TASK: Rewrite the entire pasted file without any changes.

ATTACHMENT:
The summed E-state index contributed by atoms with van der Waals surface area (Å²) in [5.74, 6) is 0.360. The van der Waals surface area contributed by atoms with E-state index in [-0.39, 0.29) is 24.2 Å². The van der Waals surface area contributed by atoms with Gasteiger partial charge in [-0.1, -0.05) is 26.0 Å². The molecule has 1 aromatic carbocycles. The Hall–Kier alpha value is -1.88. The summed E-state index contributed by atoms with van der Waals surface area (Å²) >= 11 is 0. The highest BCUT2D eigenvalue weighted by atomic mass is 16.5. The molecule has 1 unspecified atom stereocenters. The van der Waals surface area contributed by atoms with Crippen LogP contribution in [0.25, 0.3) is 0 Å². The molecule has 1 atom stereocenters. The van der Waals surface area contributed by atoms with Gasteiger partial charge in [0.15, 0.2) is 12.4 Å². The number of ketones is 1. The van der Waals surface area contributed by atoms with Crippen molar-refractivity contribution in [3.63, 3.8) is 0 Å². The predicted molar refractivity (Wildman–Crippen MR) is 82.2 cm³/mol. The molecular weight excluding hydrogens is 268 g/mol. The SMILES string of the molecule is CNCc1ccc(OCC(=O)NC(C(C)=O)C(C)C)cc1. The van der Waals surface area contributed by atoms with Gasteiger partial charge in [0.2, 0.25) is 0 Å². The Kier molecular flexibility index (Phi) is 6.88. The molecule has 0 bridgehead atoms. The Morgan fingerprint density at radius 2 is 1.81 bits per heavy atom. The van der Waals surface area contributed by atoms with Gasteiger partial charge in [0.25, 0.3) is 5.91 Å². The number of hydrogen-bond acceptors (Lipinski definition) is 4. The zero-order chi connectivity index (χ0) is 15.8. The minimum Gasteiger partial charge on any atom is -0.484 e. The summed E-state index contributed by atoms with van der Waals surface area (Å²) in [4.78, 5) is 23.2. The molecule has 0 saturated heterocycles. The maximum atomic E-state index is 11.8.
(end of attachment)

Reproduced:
The summed E-state index contributed by atoms with van der Waals surface area (Å²) in [5.74, 6) is 0.360. The van der Waals surface area contributed by atoms with E-state index in [-0.39, 0.29) is 24.2 Å². The van der Waals surface area contributed by atoms with Gasteiger partial charge in [-0.1, -0.05) is 26.0 Å². The molecule has 1 aromatic carbocycles. The Hall–Kier alpha value is -1.88. The summed E-state index contributed by atoms with van der Waals surface area (Å²) >= 11 is 0. The highest BCUT2D eigenvalue weighted by atomic mass is 16.5. The molecule has 1 unspecified atom stereocenters. The van der Waals surface area contributed by atoms with Crippen LogP contribution in [0.25, 0.3) is 0 Å². The molecule has 1 atom stereocenters. The van der Waals surface area contributed by atoms with Gasteiger partial charge in [0.15, 0.2) is 12.4 Å². The number of ketones is 1. The van der Waals surface area contributed by atoms with Crippen molar-refractivity contribution in [3.63, 3.8) is 0 Å². The predicted molar refractivity (Wildman–Crippen MR) is 82.2 cm³/mol. The molecular weight excluding hydrogens is 268 g/mol. The SMILES string of the molecule is CNCc1ccc(OCC(=O)NC(C(C)=O)C(C)C)cc1. The van der Waals surface area contributed by atoms with Gasteiger partial charge in [0.2, 0.25) is 0 Å². The Kier molecular flexibility index (Phi) is 6.88. The molecule has 0 bridgehead atoms. The Morgan fingerprint density at radius 2 is 1.81 bits per heavy atom. The van der Waals surface area contributed by atoms with Gasteiger partial charge in [0.25, 0.3) is 5.91 Å². The number of hydrogen-bond acceptors (Lipinski definition) is 4. The zero-order chi connectivity index (χ0) is 15.8. The minimum Gasteiger partial charge on any atom is -0.484 e. The summed E-state index contributed by atoms with van der Waals surface area (Å²) in [4.78, 5) is 23.2. The molecule has 0 saturated heterocycles. The maximum atomic E-state index is 11.8.